Tory MPs paid £100,000 of public funds to party’s in-house web designers

<span>Jeremy Hunt, Liz Truss, Sajid Javid and Gillian Keegan.</span><span>Photograph: Various</span>
Jeremy Hunt, Liz Truss, Sajid Javid and Gillian Keegan.Photograph: Various

More than 120 Conservative MPs, including Jeremy Hunt, Liz Truss, Sajid Javid and Gillian Keegan, paid £100,000 of taxpayers’ money to the Conservatives’ in-house web design services, it can be revealed.

The MPs used the Bluetree website service to design their websites. When billed by Bluetree, they would pay for the sites then claim back the costs from the public purse via expenses, prompting a complaint to parliament’s expenses watchdog about the practice.

Conservative Campaign Headquarters (CCHQ) has denied Bluetree is wholly owned by the party and says it is a separate organisation, but repeatedly refused to deny the party receives income from the company, saying it has “commercial arrangements with CCHQ”.

Records show more than 330 invoices from Bluetree to Conservative MPs, including Hunt, Truss, Javid and Keegan, for web design services. Other high-profile Conservatives who have expensed services from Bluetree include Ben Wallace, Tobias Ellwood, Mark Francois and Helen Whately.

The company – which describes itself as the “Conservative party UK official website platform” and says it is run “inside the party” – has an address that is the same office as CCHQ and has been paid £100,695 in taxpayers’ money since 2019.

The Independent Parliamentary Standards Authority (Ipsa) has said it would not allow websites to be funded if it was clear they were being used for party political purposes – regardless of the services offered by the company. It said if any evidence was found that rules had been broken then it would work with the MP to make amendments or repay expenses.

Senior transparency campaigners said they were alarmed if MPs were using taxpayer funds that could end up with the Conservative party. Tom Brake, the director of Unlock Democracy, said the money should be repaid if any surveys from the website were used to give MPs information for campaigning.

“The rules are clear. Taxpayers’ money cannot be used by MPs for party political campaign purposes. Yet Bluetree’s promotional material about their websites makes it clear that that is their intended purpose,” Brake said.

“Running surveys on a website, paid for with public money, which elicit information about likely voting intention constitutes a breach of the expenses rules. Unless these activities have been separately funded by the MP, any MP using taxpayer’s funds in this way should be required to reimburse them immediately.”

Rose Whiffen, a senior research officer at Transparency International UK, said: “There are rightly strict rules governing what MPs can and cannot claim on expenses, including using public money for political purposes.

“Any allegations that MPs have used their taxpayer-backed expenses to fill the coffers of their respective political parties should be investigated. MPs should carefully avoid any expenditure that could be seen to be misusing public money to the benefit of their respective parties.”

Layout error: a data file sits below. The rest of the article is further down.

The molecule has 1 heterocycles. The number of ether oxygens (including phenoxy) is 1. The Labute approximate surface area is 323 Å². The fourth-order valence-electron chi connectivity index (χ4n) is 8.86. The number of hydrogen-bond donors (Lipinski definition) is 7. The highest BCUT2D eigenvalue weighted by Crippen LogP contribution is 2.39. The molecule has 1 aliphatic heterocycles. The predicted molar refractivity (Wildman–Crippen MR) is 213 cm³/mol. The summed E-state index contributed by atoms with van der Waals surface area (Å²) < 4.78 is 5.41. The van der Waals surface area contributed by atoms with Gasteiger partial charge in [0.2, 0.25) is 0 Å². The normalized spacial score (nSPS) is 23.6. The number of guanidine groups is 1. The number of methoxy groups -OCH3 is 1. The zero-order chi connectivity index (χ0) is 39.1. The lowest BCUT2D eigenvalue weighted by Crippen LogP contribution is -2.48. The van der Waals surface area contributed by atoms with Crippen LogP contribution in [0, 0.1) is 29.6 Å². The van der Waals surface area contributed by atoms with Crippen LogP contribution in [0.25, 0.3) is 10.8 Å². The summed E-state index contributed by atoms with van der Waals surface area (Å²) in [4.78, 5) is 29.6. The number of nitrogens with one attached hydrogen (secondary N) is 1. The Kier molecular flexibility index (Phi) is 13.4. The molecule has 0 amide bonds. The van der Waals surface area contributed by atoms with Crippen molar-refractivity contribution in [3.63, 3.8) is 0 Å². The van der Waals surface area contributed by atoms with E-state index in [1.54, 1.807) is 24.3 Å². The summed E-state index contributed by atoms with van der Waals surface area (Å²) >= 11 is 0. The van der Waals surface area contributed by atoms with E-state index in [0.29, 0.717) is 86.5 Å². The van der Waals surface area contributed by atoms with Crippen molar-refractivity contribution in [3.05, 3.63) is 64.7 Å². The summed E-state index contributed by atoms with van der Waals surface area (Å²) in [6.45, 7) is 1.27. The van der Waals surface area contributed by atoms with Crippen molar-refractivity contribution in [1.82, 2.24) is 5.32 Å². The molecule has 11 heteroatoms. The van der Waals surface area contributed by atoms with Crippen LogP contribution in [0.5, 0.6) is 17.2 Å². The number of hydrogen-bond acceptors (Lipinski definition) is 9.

The Labour councillor James Walsh made the complaint to Ipsa. He is running against Hunt in the Godalming and Ash constituency, though the Lib Dems are favourites to take the seat.

Walsh said the authority should investigate the expenses. “There would be nothing intrinsically wrong with any of the above if these website services were something the individual MPs or the Conservative party were paying for out of their own funds, but for those costs to be charged to the taxpayer in the form of Ipsa expense claims strikes me as an outrageous misuse of taxpayers’ money,” he wrote.

A Conservative party spokesperson said: “Bluetree is an independent organisation but is a preferred supplier of the Conservative party. MPs using Ipsa money for a website to promote constituency activity is compliant with Ipsa rules. Bluetree works closely with Ipsa to ensure guidelines are followed.

“Bluetree and the Conservative party have made it clear to candidates who were MPs that they should not be using any Ipsa-funded website during the election.”

The party said Bluetree was part of a registered company separate from the Conservative party but would not say what that company was. All contact details for Bluetree on its website are directed to CCHQ and Bluetree does not have a separate Companies House registration.

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MPs have frozen their websites during the election campaign to avoid breaking rules on using the taxpayer-funded sites.

The website of Bluetree promotes features to be used by campaigners. It says it has “the only software designed to provide Conservative MPs with the features to campaign effectively online throughout the election cycle” and that “candidates who use Bluetree consistently receive a higher vote share than those who don’t”.

It says: “We have spent more than a decade working inside the party to provide tools that you simply cannot get elsewhere.” It also promises a site that is “compliant with Ipsa, the UK, Scottish and Welsh parliaments, the Electoral Commission and the information commissioner”.

The site directs any queries about sites designed by Bluetree to CCHQ and contains the Conservative imprint: “Promoted by Alan Mabbutt on behalf of the Conservative party.”